On June 3, 2014, the Second Circuit issued a decision in Stanczyk v. City of New York, Docket No. 13-1582-CV, holding that Rule 68 requires a prevailing civil rights plaintiff to pay a defendant’s post-offer costs if the plaintiff’s judgment is less favorable than the unaccepted Rule 68 offer.
In Stanczyk, the City of New York, which, along with two police officers, was a defendant in a civil rights action, made an offer of judgment before trial in the EDNY. The City was not found liable, but jury did find that the two police officers had used excessive force against the plaintiff and awarded the plaintiff $55,000 in compensatory damages and $2,000 in punitive damages against each officer. The EDNY granted the plaintiff’s “fees and costs incurred prior to the date of Defendants’ Rule 68 Offer and awarded the defendants post-offer costs, excluding attorney’s fees.” The Second Circuit affirmed the award, explaining:
Rule 68 is a cost-shifting rule designed to encourage settlements without the burdens of additional litigation. Under normal circumstances, a plaintiff who prevails on a 42 U.S.C. § 1983 claim is entitled to recover costs, including reasonable attorney’s fees. Rule 68, however, precludes a plaintiff from recovering post-offer costs if (a) the defendant timely serves plaintiff with an offer of judgment, (b) plaintiff rejects the offer, and (c) plaintiff prevails but obtains a judgment less than the rejected offer.
The City’s unaccepted offer provided for a judgment in an amount greater than that which [the plaintiff] obtained at trial. In light of Rule 68, it is undisputed that the district court properly limited [the plaintiff’s] costs and attorney’s fees to those incurred prior to [the date of the Rule 68 offer]. The district court also determined that Rule 68 entitled Defendants to costs–excluding attorney’s fees–that they incurred after making the Offer. [The plaintiff] challenges this latter portion of the district court’s decision and argues that Rule 68 cuts off a prevailing plaintiff’s right to costs but does not compel a prevailing plaintiff to bear the defendant’s post‐offer costs.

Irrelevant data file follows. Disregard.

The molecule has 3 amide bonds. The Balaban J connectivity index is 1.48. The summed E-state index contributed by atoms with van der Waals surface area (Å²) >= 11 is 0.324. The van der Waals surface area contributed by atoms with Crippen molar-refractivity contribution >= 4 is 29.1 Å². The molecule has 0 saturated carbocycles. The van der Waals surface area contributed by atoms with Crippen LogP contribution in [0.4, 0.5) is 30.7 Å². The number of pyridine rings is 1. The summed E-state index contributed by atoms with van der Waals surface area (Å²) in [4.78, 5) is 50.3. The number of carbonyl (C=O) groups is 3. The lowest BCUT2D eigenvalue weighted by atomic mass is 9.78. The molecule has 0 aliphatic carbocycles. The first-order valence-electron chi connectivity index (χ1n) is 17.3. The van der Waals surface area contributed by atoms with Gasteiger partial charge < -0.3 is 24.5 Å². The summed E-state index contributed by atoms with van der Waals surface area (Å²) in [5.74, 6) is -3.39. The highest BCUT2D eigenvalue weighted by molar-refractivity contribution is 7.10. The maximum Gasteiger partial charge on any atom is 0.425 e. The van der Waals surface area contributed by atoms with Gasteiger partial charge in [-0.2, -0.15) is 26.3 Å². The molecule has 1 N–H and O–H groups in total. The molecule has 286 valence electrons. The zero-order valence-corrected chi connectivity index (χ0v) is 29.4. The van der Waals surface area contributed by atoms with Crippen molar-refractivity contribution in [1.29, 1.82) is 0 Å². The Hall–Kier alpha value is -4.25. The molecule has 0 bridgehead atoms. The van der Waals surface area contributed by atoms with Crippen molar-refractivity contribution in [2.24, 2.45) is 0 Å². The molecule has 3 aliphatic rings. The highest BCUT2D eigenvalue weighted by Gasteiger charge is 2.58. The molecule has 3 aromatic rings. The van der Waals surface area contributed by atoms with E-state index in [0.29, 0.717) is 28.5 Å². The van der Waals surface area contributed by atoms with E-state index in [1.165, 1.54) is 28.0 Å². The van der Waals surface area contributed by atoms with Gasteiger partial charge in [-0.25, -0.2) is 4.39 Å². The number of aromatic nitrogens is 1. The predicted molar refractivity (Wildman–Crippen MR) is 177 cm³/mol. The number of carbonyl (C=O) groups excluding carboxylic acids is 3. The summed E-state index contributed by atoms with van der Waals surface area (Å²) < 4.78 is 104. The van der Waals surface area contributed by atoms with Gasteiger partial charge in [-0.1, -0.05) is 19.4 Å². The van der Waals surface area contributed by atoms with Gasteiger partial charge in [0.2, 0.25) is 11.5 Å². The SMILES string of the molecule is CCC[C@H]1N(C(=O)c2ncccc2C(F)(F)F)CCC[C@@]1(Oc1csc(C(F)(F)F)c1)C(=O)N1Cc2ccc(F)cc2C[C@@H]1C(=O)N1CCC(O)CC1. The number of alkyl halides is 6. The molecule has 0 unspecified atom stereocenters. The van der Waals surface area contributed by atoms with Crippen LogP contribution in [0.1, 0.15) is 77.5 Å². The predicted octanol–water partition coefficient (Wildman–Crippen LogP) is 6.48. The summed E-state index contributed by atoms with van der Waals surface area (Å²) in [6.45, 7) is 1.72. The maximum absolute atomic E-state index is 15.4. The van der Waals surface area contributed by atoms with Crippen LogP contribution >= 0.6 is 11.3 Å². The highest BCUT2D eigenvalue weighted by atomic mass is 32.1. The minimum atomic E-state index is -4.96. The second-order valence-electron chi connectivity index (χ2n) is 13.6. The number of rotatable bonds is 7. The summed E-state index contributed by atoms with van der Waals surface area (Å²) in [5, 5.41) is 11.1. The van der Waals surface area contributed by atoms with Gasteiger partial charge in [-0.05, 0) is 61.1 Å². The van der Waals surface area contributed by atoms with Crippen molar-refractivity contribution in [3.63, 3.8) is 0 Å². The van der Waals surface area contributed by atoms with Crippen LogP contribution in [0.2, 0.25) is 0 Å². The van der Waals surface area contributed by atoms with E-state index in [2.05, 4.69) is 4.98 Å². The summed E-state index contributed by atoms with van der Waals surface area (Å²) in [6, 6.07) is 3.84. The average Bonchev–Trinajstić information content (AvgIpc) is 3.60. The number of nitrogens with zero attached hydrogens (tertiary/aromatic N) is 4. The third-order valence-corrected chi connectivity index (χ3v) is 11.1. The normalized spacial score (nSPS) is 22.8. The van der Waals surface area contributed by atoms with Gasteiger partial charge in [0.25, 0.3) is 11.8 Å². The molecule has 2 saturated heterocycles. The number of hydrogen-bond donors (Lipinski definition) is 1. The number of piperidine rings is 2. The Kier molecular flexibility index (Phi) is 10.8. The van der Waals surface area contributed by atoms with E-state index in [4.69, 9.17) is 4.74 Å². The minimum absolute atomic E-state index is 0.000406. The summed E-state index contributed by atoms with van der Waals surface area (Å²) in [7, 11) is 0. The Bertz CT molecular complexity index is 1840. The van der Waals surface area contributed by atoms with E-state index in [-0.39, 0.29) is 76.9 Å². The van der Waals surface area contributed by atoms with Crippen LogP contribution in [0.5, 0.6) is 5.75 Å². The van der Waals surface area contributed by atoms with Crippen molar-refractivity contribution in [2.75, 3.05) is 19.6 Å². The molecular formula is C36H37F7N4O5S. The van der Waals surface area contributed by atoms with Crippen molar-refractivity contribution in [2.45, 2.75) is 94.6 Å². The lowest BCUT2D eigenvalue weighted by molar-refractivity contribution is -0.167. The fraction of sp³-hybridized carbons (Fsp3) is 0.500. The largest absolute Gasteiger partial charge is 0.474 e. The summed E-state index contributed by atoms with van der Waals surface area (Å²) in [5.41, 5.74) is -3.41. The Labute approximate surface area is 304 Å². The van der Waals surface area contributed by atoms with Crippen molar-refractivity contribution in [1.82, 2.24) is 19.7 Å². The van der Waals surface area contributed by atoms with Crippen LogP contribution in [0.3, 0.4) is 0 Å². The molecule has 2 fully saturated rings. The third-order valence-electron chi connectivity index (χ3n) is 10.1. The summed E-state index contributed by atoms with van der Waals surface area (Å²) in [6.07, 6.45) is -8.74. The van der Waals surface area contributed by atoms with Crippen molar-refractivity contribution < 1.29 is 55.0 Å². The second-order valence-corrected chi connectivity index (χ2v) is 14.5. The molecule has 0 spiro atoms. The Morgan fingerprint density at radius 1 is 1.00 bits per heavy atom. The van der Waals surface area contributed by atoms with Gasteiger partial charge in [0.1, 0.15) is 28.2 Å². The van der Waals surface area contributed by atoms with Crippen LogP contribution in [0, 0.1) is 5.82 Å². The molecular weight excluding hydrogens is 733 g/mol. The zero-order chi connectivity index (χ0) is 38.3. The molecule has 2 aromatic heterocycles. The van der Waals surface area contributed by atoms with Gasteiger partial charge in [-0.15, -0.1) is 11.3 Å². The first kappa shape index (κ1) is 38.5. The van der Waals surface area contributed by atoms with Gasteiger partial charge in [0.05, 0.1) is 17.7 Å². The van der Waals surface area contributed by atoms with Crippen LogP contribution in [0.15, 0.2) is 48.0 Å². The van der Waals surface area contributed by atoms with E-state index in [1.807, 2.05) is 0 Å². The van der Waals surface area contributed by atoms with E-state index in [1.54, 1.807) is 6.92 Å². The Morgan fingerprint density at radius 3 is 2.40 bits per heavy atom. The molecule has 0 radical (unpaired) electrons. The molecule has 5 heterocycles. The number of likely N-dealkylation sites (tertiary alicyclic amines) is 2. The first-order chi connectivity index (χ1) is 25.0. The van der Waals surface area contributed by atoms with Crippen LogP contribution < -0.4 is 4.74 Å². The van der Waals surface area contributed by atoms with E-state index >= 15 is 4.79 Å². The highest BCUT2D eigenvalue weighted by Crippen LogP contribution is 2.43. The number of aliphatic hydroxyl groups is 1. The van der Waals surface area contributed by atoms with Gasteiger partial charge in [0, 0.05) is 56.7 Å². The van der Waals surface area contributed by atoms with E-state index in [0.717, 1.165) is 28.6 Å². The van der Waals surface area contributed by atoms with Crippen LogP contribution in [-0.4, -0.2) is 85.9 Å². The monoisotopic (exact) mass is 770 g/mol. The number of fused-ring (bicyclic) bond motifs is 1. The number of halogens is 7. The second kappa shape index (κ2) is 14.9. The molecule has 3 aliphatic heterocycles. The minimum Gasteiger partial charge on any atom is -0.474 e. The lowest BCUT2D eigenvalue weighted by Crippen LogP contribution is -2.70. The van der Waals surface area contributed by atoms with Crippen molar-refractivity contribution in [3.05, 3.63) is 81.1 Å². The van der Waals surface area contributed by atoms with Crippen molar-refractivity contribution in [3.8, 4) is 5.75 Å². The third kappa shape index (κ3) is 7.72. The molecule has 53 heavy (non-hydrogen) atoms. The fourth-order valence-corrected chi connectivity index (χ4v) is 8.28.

In other words, [the plaintiff’s] challenge requires us to determine whether Rule 68 not only cancels the operation of Rule 54(d)–which entitles a prevailing party to costs–but also reverses it. Although this is an issue of first impression in this Circuit, every Circuit to have confronted this question appears to have reached the same conclusion: Rule 68 reverses Rule 54(d) and requires a prevailing plaintiff to pay a defendant’s post-offer costs if the plaintiff’s judgment is less favorable than the unaccepted offer. . . .
[O]ur conclusion in no way dictates that a prevailing plaintiff . . . would be liable for a defendant’s post-offer attorney’s fees–a result that would be at odds with Section 1988. In Marek, the Supreme Court made clear that the term “costs” in Rule 68 was intended to refer to all costs properly awardable under the relevant substantive statute or other authority. Because a civil rights defendant can recover attorney’s fees only when the plaintiff’s claims are vexatious, frivolous, or brought to harass or embarrass, and a prevailing plaintiff by virtue of her victory exceeds this standard, we cannot conceive of a situation in which attorney’s fees could be properly awardable to a non-prevailing defendant under Rule 68 in a civil rights action.
(Internal quotations and citations omitted) (emphasis added).